Holy Sons – The Fact Facer [Review]


Released 23 September, 2014 on Thrill Jockey Records

Artist: Holy Sons (Emil Amos of Grails, Lilacs & Champagne, and Om)

Format: LP, Translucent Purple, Limited to 500


The Fact Facer’s shadowy take on 70’s loner folk has evolved from the raw psychedelic 4-track experiments influenced by LSD, outsider culture, and Carl Jung, into something more focused and understated. Crooning piano ballads (“All Too Free”) and anthemic guitar solos (“Life Could Be a Dream”) initially suggest that Holy Sons’ Emil Amos may have left his penchant for obscure eclecticism in the basement as he started to move towards higher-fidelity recording methods. However, further listens reveals that Amos never abandoned the omnivorous musical palette he’s developed over the years; Instead he reprioritized. Rather than burying his songwriting under lo-fi hiss, distortion, and psychedelic atmospheres, Amos allows his self-therapy to rise to the surface for all to hear, exemplified most strongly by the album-closing title track. When “The Fact Facer” was originally released on My Only Warm Coals (2005), a collection from the Holy Sons archives, it featured drum machine, bass, and layers of tape manipulations, electronics, and vocal samples. This updated version strips all of that, leaving Amos with nothing but acoustic guitar to hide behind as he confesses: “I’m on various drugs, I need crowd control/ I wouldn’t know if I had sold my soul”.

This is not to say that this album is sparse, by any means. In fact, not one of the 10 songs prior to the closing title-track feature Amos alone with his acoustic guitar. A good headphone listen will reveal tapestries of synths, field recordings, and tripped-out processed instruments ebbing and flowing underneath the songs, giving it momentum and cohesion without overpowering the writing. This atmospheric undercurrent allows him to smoothly drift between eastern-influences (take the tabla-driven bridge of “Doomed Myself” or the sitar-like guitar flourishes on “Selfish Thoughts), country-rock dirges (like the fiddle & piano-friendly “No Self Respect”), and electronic dub jams (“Long Days”) without making the listener bat an eye. The occasional drum machine (“Selfish Thoughts, “Wax Gets in Your Eye”) creeps in between organic drum sounds without creating the jarring contrast that existed on previous records.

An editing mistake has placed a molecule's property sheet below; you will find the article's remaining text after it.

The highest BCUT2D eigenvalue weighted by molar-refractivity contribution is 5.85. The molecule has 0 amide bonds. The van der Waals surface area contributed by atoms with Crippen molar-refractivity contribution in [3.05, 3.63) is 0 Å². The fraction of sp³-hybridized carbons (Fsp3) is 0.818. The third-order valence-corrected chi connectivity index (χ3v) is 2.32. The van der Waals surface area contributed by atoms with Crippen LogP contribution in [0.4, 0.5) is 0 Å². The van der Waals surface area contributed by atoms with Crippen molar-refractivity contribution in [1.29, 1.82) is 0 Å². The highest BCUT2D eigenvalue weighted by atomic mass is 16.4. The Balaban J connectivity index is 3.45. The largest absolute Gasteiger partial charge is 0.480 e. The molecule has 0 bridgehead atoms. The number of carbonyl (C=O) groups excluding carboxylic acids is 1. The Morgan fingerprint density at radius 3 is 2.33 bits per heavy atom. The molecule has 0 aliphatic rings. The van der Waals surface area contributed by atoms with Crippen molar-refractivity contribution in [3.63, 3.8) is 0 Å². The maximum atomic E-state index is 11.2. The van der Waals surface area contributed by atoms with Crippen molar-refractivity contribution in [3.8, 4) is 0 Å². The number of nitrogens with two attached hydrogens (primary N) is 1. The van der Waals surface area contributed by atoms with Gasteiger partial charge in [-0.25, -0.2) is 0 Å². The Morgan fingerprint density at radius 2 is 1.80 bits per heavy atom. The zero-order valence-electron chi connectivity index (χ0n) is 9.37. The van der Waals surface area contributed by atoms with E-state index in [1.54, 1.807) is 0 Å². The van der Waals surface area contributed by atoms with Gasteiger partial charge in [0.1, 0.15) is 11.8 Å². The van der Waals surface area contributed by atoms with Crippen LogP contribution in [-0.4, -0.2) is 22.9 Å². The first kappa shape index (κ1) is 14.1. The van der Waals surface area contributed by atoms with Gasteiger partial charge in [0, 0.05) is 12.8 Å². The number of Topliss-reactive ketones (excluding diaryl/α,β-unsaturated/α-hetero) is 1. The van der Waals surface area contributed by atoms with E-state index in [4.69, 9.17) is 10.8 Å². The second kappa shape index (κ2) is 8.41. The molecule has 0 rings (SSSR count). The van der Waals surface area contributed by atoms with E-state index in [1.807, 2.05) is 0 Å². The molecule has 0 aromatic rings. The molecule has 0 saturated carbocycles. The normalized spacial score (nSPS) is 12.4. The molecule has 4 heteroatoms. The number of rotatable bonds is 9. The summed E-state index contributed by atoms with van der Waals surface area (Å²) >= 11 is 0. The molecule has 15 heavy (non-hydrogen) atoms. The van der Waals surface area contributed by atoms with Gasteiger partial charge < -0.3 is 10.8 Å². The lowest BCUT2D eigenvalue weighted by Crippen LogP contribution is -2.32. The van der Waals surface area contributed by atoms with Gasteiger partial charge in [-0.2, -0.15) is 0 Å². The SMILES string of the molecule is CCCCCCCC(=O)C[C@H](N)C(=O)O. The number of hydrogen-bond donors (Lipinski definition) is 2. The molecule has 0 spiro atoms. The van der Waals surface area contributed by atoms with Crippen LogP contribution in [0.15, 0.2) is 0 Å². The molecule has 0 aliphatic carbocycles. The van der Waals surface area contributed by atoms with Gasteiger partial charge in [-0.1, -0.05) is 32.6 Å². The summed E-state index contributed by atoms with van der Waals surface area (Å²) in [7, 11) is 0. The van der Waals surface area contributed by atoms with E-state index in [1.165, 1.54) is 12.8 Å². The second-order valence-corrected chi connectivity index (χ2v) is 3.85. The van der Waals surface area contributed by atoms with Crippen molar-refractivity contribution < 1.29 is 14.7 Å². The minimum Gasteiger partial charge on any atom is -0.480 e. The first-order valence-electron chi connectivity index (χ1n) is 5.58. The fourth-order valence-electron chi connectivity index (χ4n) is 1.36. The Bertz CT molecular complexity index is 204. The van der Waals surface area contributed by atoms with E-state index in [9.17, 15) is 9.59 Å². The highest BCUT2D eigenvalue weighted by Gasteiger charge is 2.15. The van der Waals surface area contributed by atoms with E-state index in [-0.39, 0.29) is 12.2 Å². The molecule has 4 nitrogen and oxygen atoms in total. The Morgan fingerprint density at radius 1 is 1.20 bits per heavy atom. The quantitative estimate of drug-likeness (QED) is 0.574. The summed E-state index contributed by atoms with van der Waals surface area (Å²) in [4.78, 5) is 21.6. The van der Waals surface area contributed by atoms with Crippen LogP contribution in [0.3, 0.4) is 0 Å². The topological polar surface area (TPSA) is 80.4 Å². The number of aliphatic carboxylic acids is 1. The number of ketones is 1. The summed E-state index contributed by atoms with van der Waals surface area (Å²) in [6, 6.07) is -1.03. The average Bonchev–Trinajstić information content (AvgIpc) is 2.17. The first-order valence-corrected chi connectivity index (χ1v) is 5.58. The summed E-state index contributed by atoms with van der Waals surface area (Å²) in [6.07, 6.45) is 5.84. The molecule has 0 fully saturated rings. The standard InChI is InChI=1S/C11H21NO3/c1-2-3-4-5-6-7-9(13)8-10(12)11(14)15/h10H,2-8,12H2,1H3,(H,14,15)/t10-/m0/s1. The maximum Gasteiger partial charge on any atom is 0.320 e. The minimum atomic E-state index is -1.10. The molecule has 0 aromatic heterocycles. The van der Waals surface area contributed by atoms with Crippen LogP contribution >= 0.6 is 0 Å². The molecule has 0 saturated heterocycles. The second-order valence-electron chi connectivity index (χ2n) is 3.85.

Despite any changes in structure, fidelity, or instrumentation, it is clear that Amos still makes his music for the same therapeutic purposes that he did 20 years ago. From the opening lines “I’ve doomed myself, I’ve cut myself out of the deal”, he deals with the same feeling of unexplainable, looming dread that one could expect from a modern day Franz Kafka. Like any Kafka story, Amos’ words are the surreal, 3 a.m. musings of an anxious introvert that would rather retreat to the dark, comfortable caverns of his mind than deal with the senseless pressures of the external world. (“I don’t have no self-respect…When people try to make me feel bad/I guess I’ll never be just what I am, but I am” from “No Self-Respect”). It’s easy to have low self-esteem when living in a world that is quick to judge based on appearances or income, at least when you’re alone in the middle of the night you can create your own inner world where you can truly be yourself and live up to your own standards. After all, “Life Could be a Dream” so who’s to say that this internal world is any less real or important than the outer world?

I highly recommend this album to any nocturnal introverts looking for a dark singer-songwriter to accompany them during their next existential crisis. Emil’s experimental blend of hi- and lo-fi recording methods and tasteful use of psychedelic atmospheres allow his strong songwriting to take precedent, while simultaneously offering plenty of new textures to discover with each subsequent listen. Diverse range of influences include raga, psych, drone, folk, dub…the list goes on.

Album Information:

Produced & Recorded by Emil Amos, except “All to Free” recorded by Jeff Saltzman and “No Self Respect” recorded by Jason Powers

Additional synths by Ash Black Buffalo (tracks 4, 6, 8, 10), Violin by Timothy Horner (track 9), Piano by William Slater (track 9)

Mastered by Carl Saff. Additional mastering by Paul Gold at Salt Mastering

Art assistance by Alex Hall and Eliza Sohn


Side A

*1. Doomed Myself

*2. Line Me Back Up

3. Transparent Powers

4. Selfish Thoughts

*5. All Too Free

Side B

1. Wax Gets in Your Eyes

2. Life Could Be a Dream

3. Long Day

4. No Self Respect

5. Back Down to the Tombs

*6. The Fact Facer

Leave a Reply